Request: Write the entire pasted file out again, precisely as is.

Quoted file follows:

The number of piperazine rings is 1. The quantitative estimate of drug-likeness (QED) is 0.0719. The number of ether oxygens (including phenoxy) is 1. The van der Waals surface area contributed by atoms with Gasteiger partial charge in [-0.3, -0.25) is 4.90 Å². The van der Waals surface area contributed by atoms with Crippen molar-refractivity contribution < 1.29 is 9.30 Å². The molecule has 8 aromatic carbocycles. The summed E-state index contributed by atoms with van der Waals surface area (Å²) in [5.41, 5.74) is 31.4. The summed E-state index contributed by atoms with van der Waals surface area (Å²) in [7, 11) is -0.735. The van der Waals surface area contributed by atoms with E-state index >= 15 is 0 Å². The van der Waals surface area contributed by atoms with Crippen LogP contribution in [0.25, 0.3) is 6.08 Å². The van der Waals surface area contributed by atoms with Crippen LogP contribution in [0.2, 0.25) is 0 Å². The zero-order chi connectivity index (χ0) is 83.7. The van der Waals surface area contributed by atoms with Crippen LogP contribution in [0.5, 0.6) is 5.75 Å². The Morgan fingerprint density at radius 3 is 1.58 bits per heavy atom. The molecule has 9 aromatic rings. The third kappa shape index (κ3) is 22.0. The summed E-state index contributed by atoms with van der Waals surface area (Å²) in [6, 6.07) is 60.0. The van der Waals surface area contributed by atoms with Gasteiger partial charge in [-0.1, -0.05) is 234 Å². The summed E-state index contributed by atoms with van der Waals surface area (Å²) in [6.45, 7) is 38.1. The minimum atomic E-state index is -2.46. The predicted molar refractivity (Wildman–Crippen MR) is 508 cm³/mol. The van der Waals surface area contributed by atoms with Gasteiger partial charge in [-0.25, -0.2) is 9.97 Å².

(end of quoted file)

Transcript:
The number of piperazine rings is 1. The quantitative estimate of drug-likeness (QED) is 0.0719. The number of ether oxygens (including phenoxy) is 1. The van der Waals surface area contributed by atoms with Gasteiger partial charge in [-0.3, -0.25) is 4.90 Å². The van der Waals surface area contributed by atoms with Crippen molar-refractivity contribution < 1.29 is 9.30 Å². The molecule has 8 aromatic carbocycles. The summed E-state index contributed by atoms with van der Waals surface area (Å²) in [5.41, 5.74) is 31.4. The summed E-state index contributed by atoms with van der Waals surface area (Å²) in [7, 11) is -0.735. The van der Waals surface area contributed by atoms with E-state index >= 15 is 0 Å². The van der Waals surface area contributed by atoms with Crippen LogP contribution in [0.25, 0.3) is 6.08 Å². The van der Waals surface area contributed by atoms with Crippen LogP contribution in [0.2, 0.25) is 0 Å². The zero-order chi connectivity index (χ0) is 83.7. The van der Waals surface area contributed by atoms with Crippen LogP contribution in [0.5, 0.6) is 5.75 Å². The Morgan fingerprint density at radius 3 is 1.58 bits per heavy atom. The molecule has 9 aromatic rings. The third kappa shape index (κ3) is 22.0. The summed E-state index contributed by atoms with van der Waals surface area (Å²) in [6, 6.07) is 60.0. The van der Waals surface area contributed by atoms with Gasteiger partial charge in [-0.1, -0.05) is 234 Å². The summed E-state index contributed by atoms with van der Waals surface area (Å²) in [6.45, 7) is 38.1. The minimum atomic E-state index is -2.46. The predicted molar refractivity (Wildman–Crippen MR) is 508 cm³/mol. The van der Waals surface area contributed by atoms with Gasteiger partial charge in [-0.25, -0.2) is 9.97 Å².